This is where reading the river comes into play. You didn't mention any surface activity so I assume there is no hatch. You can always start with a dry fly if you see any adults flying around that may have hatched earlier in the day or the day before. Or, as I'm apt to do, try a generic attractor dry fly... such as one of the Royal series or perhaps an ant.

If you get no action, switch to subsurface. You can determine what manner of subsurface bugs are about by turning over rocks. Try to imitate the size and color of those bugs.

Then, you can use a subsurface nymph presentation of your choice... indicator, dead drift with a dropper, etc. If a hatch comes off you can always switch to an emerger pattern or a dry.

My rule of thumb is if I see no surface activity, I start with dead drifting nymphs after determining what manner of critter is living under the rocks. So I work from the bottom up.

If fish start rising, I change tactics.

Over the years I've learned that certain parts of the river look fishy and I know there must be trout holding there and I need to figure out what they'll eat.

So, I may spend a goodly amount of time in one section of the river before moving somewhere else.


Mark Steudel
I think with experience you'll figure this out. Like folks have said there's all sorts of things that factor into whether or not fish are bitting:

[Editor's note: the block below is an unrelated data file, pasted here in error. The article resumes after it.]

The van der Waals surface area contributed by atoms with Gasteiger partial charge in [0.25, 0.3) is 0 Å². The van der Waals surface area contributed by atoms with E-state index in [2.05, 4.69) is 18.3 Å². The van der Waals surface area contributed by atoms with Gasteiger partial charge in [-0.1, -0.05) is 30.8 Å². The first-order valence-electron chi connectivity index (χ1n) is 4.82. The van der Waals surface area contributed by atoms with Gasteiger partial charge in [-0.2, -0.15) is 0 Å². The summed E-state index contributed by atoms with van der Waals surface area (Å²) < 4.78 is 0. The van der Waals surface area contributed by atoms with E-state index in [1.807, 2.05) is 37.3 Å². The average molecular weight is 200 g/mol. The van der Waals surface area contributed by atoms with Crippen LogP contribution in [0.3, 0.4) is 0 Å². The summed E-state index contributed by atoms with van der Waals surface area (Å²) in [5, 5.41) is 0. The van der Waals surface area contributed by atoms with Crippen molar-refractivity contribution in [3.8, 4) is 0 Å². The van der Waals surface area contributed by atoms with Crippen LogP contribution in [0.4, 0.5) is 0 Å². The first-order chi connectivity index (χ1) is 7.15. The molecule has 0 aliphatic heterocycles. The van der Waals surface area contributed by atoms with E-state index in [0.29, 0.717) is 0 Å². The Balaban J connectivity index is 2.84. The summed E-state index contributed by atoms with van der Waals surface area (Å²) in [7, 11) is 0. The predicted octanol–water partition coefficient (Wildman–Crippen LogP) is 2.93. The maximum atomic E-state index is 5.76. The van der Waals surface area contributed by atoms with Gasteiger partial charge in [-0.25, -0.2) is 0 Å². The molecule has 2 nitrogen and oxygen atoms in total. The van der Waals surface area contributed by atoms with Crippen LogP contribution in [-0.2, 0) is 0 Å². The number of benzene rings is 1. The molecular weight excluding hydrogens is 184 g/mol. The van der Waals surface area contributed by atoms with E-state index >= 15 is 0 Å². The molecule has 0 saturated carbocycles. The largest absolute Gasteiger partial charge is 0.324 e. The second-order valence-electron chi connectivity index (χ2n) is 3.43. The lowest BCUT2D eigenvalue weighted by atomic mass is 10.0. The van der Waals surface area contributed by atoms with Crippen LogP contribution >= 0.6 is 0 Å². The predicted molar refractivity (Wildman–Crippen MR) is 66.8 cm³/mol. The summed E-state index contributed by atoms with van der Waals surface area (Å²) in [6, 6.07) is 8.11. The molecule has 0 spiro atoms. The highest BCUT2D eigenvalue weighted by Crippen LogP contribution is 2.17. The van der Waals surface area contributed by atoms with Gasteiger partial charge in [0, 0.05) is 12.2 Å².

1. Piece of water
2. Water flows/levels
3. Time of day
4. Temp
5. Hatches/lack of hatches
6. Your technique
7. Weather
8. Etc.

I think if you fish the same piece of water a lot, you'll remember where you caught fish and on what, and you'll start to see some patterns (just enough for it not to work the next time you go out to that spot :p ) which will give you confidence in whether or not you've fished a particular spot well and whether to move on.

I love nymphing and feel most confident nymphing. If a particular spot is really good, I might first fish it dry fly, and then if that doesn't produce rest the water and nymph it. If that doesn't produce, then I move on. I feel confident that I can fish a piece of water well and if I don't get hits then it wasn't meant to be.

If I'm on completely new water, I'll just fish what I feel most confident and not spend too much time in anyone place, until I see something that makes me think I should change up.

Ahhh the beauty of fishing, there's never just one answer ....

Good luck!


Ahhh the beauty of fishing, there's never just one answer ....
Sure there is.... dynamite. :)

Seriously, if it was easy it wouldn't be as much fun. Sometimes, it's damned tough to fool a swimming critter, with the brain the size of a pea, into eating bits of feathers, fluff and fur tied on a sharp piece of metal.